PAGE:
But the Red Sox have a history of escaping serious punishment for transgressions. The Mitchell Report into steroids failed to mention the Red Sox in any capacity as being a club which harboured steroid users. George Mitchell held a board position with the Red Sox at the time of the report, which I thought put him in a position if an impossible conflict of interest. As you can imagine, the New York press corps was not happy. The Red Sox had Manny Ramirez (since proven as a steroid user) and a number of other players who were widely considered to be dopers at the time, but mentions of current Red Sox players were curiously absent, while the report extensively documented Yankee and Met users.
Where this really becomes interesting is if another team is accused of sign stealing. From what I have read, it is possible that this all started with the Yankees six or so years ago. So other teams are clearly likely to have been in on the act. If another non-tendered pitcher in another organisation makes another accusation relating to the same time period, then Rob Manfred may find himself in a really tough (read: impossible) spot. If the Yankees or another major team go down (for example) I think the Astros penalties will be reassessed as draconian by all and sundry
This hastens a rebuild: I am about to do my annual ZIPS Projections Over Time article. The Astros have a really good 2019 team, even if it has a Gerrit Cole-sized hole in the rotation. I doubt they keep George Springer after this year, and I doubt Michael Brantley, Yuli Gurriel and Josh Reddick get re-signed as well. After the 2021 season, Verlander, Grienke, McCullers and Correa are all free agents. So by my estimation, the Astros will lose their three top starting pitchers and four top position players over the next two years, and I cannot see them filling those gaps out of their current farm system.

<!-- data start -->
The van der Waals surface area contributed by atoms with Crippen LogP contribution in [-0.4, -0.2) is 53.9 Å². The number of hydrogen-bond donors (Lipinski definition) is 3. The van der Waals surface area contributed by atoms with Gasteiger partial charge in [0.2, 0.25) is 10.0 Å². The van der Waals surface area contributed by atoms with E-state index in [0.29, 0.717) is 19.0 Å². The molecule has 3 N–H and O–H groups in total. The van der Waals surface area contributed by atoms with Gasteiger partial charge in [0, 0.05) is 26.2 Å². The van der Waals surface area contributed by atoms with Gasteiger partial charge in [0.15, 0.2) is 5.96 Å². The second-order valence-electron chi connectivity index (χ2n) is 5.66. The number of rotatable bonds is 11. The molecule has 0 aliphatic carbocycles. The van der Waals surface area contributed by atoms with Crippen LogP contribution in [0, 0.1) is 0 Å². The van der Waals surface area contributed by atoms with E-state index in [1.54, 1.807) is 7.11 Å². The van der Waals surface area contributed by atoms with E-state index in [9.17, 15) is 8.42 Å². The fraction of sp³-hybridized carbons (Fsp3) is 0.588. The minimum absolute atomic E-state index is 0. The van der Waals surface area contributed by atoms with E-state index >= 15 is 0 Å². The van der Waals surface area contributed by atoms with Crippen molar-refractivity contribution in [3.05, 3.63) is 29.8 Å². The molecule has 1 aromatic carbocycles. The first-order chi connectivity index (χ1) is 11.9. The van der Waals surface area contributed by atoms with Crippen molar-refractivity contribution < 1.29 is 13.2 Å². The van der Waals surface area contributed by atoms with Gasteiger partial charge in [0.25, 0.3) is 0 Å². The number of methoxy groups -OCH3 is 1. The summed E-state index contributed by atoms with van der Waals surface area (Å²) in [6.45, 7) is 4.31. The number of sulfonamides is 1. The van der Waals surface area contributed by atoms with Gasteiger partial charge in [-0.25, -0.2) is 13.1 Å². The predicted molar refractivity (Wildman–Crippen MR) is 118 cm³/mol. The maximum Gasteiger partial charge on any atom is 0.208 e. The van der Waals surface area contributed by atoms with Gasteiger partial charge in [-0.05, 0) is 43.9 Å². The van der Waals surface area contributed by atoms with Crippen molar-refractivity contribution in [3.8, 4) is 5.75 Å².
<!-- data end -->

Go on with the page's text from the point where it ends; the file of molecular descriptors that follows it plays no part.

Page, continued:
Theraguns are cheating: As a middle aged man who does not exercise as much as he should do, and suffers the fallout of gym sessions for days afterward, I recently invested in a percussive massager (not, sadly, a Theragun). They are definitely cheating. I can vouch for that. They work, and work really well.
I feel like turning the page and moving on: AC, BatGuy, Jexas, Not Hank and your frequently-absent correspondant have been flicking around a few twitter messages. All of us are serious Astros fans. We all felt conflicted during the World Series, and at that point, we only knew about the bizarre Brandon Taubman debacle and self-inflicted fallout. I have been even more conflicted this offseason - to the point where I have considered giving up baseball altogether - and I regard myself as a serious Astros fan. This has not been fun.
But now, I feel like I can support the Astros again in good conscience. A new GM will have "ethics" high up on the interview schedule, and the team will certainly promote better relationships within baseball. The on-field product is immensely likeable (how can you dislike Jose Altuve??), but whispers around Luhnow and his legendary arrogance have been circulating for most of the last decade. With any luck, we will finally be free of baseball snark. Please.
Hey, thanks for reading down this far. I wonder if AC will turn the comments back on so y'all can flame me below. But these are just some quick thoughts that I have put together, with an emphasis on considering some areas that the media has not already jumped on.
Enjoy the rest of the offseason.